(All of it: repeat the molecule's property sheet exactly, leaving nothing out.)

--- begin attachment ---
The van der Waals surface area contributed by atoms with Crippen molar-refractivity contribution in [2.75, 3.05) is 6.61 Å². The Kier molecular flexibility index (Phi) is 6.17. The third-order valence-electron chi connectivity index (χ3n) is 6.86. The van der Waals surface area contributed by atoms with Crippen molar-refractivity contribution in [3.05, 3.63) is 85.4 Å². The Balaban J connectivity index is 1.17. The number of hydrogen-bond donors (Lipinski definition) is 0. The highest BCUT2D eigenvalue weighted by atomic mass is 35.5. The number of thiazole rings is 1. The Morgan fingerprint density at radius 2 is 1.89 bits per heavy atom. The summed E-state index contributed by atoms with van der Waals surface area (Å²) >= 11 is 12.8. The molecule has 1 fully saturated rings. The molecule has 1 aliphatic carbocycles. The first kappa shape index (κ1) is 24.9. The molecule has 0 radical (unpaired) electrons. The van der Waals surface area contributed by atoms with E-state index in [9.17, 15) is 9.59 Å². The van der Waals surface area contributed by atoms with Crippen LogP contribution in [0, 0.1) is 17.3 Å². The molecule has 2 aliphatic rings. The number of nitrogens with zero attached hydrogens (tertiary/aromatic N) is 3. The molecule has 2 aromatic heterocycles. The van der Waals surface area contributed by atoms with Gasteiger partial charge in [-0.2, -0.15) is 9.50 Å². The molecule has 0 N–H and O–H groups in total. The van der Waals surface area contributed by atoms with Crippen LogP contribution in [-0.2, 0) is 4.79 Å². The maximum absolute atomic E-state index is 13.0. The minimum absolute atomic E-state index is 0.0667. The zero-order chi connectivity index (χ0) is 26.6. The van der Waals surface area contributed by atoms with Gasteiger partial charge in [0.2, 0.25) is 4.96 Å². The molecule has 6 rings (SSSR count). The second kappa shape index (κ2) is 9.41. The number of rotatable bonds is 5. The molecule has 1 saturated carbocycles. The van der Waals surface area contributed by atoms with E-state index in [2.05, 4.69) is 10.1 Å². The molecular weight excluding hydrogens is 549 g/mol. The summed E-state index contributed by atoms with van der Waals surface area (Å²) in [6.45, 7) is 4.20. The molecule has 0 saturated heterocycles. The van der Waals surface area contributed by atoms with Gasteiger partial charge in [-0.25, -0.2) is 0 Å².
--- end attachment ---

The van der Waals surface area contributed by atoms with Crippen molar-refractivity contribution in [2.75, 3.05) is 6.61 Å². The Kier molecular flexibility index (Phi) is 6.17. The third-order valence-electron chi connectivity index (χ3n) is 6.86. The van der Waals surface area contributed by atoms with Crippen molar-refractivity contribution in [3.05, 3.63) is 85.4 Å². The Balaban J connectivity index is 1.17. The number of hydrogen-bond donors (Lipinski definition) is 0. The highest BCUT2D eigenvalue weighted by atomic mass is 35.5. The number of thiazole rings is 1. The Morgan fingerprint density at radius 2 is 1.89 bits per heavy atom. The summed E-state index contributed by atoms with van der Waals surface area (Å²) >= 11 is 12.8. The molecule has 1 fully saturated rings. The molecule has 1 aliphatic carbocycles. The first kappa shape index (κ1) is 24.9. The molecule has 0 radical (unpaired) electrons. The van der Waals surface area contributed by atoms with E-state index in [9.17, 15) is 9.59 Å². The van der Waals surface area contributed by atoms with Crippen LogP contribution in [0, 0.1) is 17.3 Å². The molecule has 2 aliphatic rings. The number of nitrogens with zero attached hydrogens (tertiary/aromatic N) is 3. The molecule has 2 aromatic heterocycles. The van der Waals surface area contributed by atoms with Gasteiger partial charge in [-0.2, -0.15) is 9.50 Å². The molecule has 0 N–H and O–H groups in total. The van der Waals surface area contributed by atoms with Crippen LogP contribution in [-0.2, 0) is 4.79 Å². The maximum absolute atomic E-state index is 13.0. The minimum absolute atomic E-state index is 0.0667. The zero-order chi connectivity index (χ0) is 26.6. The van der Waals surface area contributed by atoms with Gasteiger partial charge in [0.2, 0.25) is 4.96 Å². The molecule has 6 rings (SSSR count). The second kappa shape index (κ2) is 9.41. The number of rotatable bonds is 5. The molecule has 1 saturated carbocycles. The van der Waals surface area contributed by atoms with E-state index in [2.05, 4.69) is 10.1 Å². The molecular weight excluding hydrogens is 549 g/mol. The summed E-state index contributed by atoms with van der Waals surface area (Å²) in [6.45, 7) is 4.20. The molecule has 0 saturated heterocycles. The van der Waals surface area contributed by atoms with Gasteiger partial charge in [-0.25, -0.2) is 0 Å².